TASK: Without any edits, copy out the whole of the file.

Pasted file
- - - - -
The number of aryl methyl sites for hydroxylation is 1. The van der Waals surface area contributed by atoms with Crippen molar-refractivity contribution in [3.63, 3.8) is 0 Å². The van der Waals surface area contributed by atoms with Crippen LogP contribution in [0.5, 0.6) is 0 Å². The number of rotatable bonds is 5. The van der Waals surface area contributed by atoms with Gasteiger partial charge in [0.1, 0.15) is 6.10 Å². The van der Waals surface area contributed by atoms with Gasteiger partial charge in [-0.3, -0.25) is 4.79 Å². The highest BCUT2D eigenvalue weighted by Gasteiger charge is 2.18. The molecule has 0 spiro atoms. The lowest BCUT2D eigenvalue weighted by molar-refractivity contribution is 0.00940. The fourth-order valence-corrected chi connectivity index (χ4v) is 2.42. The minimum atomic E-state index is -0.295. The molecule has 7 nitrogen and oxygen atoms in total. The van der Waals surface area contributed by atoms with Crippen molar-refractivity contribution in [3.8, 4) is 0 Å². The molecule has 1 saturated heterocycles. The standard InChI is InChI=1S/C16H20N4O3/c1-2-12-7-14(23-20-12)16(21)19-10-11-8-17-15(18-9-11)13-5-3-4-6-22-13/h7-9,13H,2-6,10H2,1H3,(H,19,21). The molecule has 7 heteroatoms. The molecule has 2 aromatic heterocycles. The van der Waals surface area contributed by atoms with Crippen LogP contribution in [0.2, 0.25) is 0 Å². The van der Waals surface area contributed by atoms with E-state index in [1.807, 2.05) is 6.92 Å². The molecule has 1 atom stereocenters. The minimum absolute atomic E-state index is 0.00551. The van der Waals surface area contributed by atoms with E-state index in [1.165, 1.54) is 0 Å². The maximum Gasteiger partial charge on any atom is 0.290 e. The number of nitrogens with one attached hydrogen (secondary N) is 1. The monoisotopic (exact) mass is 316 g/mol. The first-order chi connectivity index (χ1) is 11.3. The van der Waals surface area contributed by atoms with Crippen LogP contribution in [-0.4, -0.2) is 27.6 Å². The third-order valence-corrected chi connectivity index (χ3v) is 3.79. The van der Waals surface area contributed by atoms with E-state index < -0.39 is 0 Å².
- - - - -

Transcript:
The number of aryl methyl sites for hydroxylation is 1. The van der Waals surface area contributed by atoms with Crippen molar-refractivity contribution in [3.63, 3.8) is 0 Å². The van der Waals surface area contributed by atoms with Crippen LogP contribution in [0.5, 0.6) is 0 Å². The number of rotatable bonds is 5. The van der Waals surface area contributed by atoms with Gasteiger partial charge in [0.1, 0.15) is 6.10 Å². The van der Waals surface area contributed by atoms with Gasteiger partial charge in [-0.3, -0.25) is 4.79 Å². The highest BCUT2D eigenvalue weighted by Gasteiger charge is 2.18. The molecule has 0 spiro atoms. The lowest BCUT2D eigenvalue weighted by molar-refractivity contribution is 0.00940. The fourth-order valence-corrected chi connectivity index (χ4v) is 2.42. The minimum atomic E-state index is -0.295. The molecule has 7 nitrogen and oxygen atoms in total. The van der Waals surface area contributed by atoms with Crippen molar-refractivity contribution in [3.8, 4) is 0 Å². The molecule has 1 saturated heterocycles. The standard InChI is InChI=1S/C16H20N4O3/c1-2-12-7-14(23-20-12)16(21)19-10-11-8-17-15(18-9-11)13-5-3-4-6-22-13/h7-9,13H,2-6,10H2,1H3,(H,19,21). The molecule has 7 heteroatoms. The molecule has 2 aromatic heterocycles. The van der Waals surface area contributed by atoms with Crippen LogP contribution in [0.2, 0.25) is 0 Å². The van der Waals surface area contributed by atoms with E-state index in [1.807, 2.05) is 6.92 Å². The molecule has 1 atom stereocenters. The minimum absolute atomic E-state index is 0.00551. The van der Waals surface area contributed by atoms with E-state index in [1.165, 1.54) is 0 Å². The maximum Gasteiger partial charge on any atom is 0.290 e. The number of nitrogens with one attached hydrogen (secondary N) is 1. The monoisotopic (exact) mass is 316 g/mol. The first-order chi connectivity index (χ1) is 11.3. The van der Waals surface area contributed by atoms with Crippen LogP contribution in [-0.4, -0.2) is 27.6 Å². The third-order valence-corrected chi connectivity index (χ3v) is 3.79. The van der Waals surface area contributed by atoms with E-state index < -0.39 is 0 Å².